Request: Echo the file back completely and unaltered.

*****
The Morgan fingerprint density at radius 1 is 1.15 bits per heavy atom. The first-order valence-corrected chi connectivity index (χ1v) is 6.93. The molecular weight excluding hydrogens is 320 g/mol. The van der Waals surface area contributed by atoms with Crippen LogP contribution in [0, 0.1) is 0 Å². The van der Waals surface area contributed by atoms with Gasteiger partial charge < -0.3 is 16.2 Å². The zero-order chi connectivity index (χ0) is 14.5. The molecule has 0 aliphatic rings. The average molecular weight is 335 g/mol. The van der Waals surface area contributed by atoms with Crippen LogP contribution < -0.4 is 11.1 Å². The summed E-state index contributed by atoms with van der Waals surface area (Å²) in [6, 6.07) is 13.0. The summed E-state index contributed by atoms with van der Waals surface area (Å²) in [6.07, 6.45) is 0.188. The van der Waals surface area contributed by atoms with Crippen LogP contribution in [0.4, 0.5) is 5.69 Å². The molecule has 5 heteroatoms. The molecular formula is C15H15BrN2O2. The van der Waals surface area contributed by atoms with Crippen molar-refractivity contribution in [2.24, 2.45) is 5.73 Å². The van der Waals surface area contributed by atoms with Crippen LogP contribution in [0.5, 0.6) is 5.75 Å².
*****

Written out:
The Morgan fingerprint density at radius 1 is 1.15 bits per heavy atom. The first-order valence-corrected chi connectivity index (χ1v) is 6.93. The molecular weight excluding hydrogens is 320 g/mol. The van der Waals surface area contributed by atoms with Crippen LogP contribution in [0, 0.1) is 0 Å². The van der Waals surface area contributed by atoms with Gasteiger partial charge < -0.3 is 16.2 Å². The zero-order chi connectivity index (χ0) is 14.5. The molecule has 0 aliphatic rings. The average molecular weight is 335 g/mol. The van der Waals surface area contributed by atoms with Crippen LogP contribution < -0.4 is 11.1 Å². The summed E-state index contributed by atoms with van der Waals surface area (Å²) in [6, 6.07) is 13.0. The summed E-state index contributed by atoms with van der Waals surface area (Å²) in [6.07, 6.45) is 0.188. The van der Waals surface area contributed by atoms with Crippen LogP contribution in [0.4, 0.5) is 5.69 Å². The molecule has 5 heteroatoms. The molecular formula is C15H15BrN2O2. The van der Waals surface area contributed by atoms with Crippen molar-refractivity contribution in [2.24, 2.45) is 5.73 Å². The van der Waals surface area contributed by atoms with Crippen LogP contribution in [0.5, 0.6) is 5.75 Å².